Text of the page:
Bayswater cracks down on illegal cars
AN increase in cars illegally parked on footpaths and pedestrian crossings has prompted the City of Bayswater to improve enforcements and community awareness.
The City’s community access and inclusion advisory committee – consisting of chairman Councillor Elli Petersen-Pik, three councillors and residents – has given recommendations to the council.
They include continued education through social media, face-to-face and events, targeted campaigns, ongoing patrols, increased parking officers and infringements.
At last month’s council meeting, councillors asked the City to look into improving the effectiveness of its enforcement of the bylaw forbidding parked cars from obstructing footpaths.
The City will take action to increase community awareness through its online newsletter, Facebook and newspaper notices.
Chief executive Andrew Brien said there had been 5172 parking infringements issued between July 2016 and July 2018, of which 7 per cent (407 infringements) were issued for vehicles parked on footpaths or pedestrian crossings.
“The City is committed to ensuring our footpaths remain safe and accessible for people of all ages and abilities,” he said.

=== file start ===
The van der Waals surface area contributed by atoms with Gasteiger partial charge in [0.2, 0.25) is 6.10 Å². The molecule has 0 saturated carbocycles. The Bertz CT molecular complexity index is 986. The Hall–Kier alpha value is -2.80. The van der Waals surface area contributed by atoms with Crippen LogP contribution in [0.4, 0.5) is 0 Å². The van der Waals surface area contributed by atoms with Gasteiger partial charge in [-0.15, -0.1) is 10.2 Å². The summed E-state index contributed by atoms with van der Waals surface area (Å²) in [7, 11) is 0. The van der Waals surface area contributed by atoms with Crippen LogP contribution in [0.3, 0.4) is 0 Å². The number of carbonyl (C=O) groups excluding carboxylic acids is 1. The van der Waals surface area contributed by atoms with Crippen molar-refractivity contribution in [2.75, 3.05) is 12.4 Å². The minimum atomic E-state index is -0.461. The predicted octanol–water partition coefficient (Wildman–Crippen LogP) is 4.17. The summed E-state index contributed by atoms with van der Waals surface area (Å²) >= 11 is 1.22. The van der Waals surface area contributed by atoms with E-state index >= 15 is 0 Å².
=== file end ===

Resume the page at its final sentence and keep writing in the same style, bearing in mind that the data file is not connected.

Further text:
“Fines of $100 may be issued for vehicles parked on footpaths or pedestrian crossings in line with the City of Bayswater Parking and Parking Facilities Local Law 2016.”
Committee member and Noranda resident Catherine Marion, who uses a wheelchair, said the issue worsened with an increase in subdivided properties in residential streets.
Fellow member and Morley resident Tony Santoro, who is visually impaired, said it was an ongoing issue for everyone, not just people with prams, wheelchairs and disabilities.
Mr Santoro urged people to call the rangers once they saw a car parked on a footpath.
Community access and inclusion advisory committee members Catherine Marion, Tony Santoro and Cr Elli Petersen-Pik with a car blocking a footpath.